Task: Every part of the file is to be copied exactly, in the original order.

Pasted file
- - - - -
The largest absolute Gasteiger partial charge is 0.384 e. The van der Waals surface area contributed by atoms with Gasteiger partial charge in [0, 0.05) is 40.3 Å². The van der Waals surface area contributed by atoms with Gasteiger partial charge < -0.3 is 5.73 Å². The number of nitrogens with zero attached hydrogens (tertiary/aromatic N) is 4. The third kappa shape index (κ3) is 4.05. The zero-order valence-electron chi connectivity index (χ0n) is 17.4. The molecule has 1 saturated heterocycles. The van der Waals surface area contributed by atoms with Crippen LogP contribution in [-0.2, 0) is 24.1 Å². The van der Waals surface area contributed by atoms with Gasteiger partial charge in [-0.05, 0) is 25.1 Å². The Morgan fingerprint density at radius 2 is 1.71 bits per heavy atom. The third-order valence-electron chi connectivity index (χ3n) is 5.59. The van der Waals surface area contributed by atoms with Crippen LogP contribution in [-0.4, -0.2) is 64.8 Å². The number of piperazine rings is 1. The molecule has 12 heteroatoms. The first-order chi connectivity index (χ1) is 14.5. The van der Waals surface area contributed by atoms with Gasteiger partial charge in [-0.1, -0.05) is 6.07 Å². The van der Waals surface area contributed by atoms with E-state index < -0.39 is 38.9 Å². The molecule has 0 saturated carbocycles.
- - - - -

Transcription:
The largest absolute Gasteiger partial charge is 0.384 e. The van der Waals surface area contributed by atoms with Gasteiger partial charge in [0, 0.05) is 40.3 Å². The van der Waals surface area contributed by atoms with Gasteiger partial charge < -0.3 is 5.73 Å². The number of nitrogens with zero attached hydrogens (tertiary/aromatic N) is 4. The third kappa shape index (κ3) is 4.05. The zero-order valence-electron chi connectivity index (χ0n) is 17.4. The molecule has 1 saturated heterocycles. The van der Waals surface area contributed by atoms with Crippen LogP contribution in [-0.2, 0) is 24.1 Å². The van der Waals surface area contributed by atoms with Gasteiger partial charge in [-0.05, 0) is 25.1 Å². The Morgan fingerprint density at radius 2 is 1.71 bits per heavy atom. The third-order valence-electron chi connectivity index (χ3n) is 5.59. The van der Waals surface area contributed by atoms with Crippen LogP contribution in [-0.4, -0.2) is 64.8 Å². The number of piperazine rings is 1. The molecule has 12 heteroatoms. The first-order chi connectivity index (χ1) is 14.5. The van der Waals surface area contributed by atoms with Gasteiger partial charge in [-0.1, -0.05) is 6.07 Å². The van der Waals surface area contributed by atoms with E-state index < -0.39 is 38.9 Å². The molecule has 0 saturated carbocycles.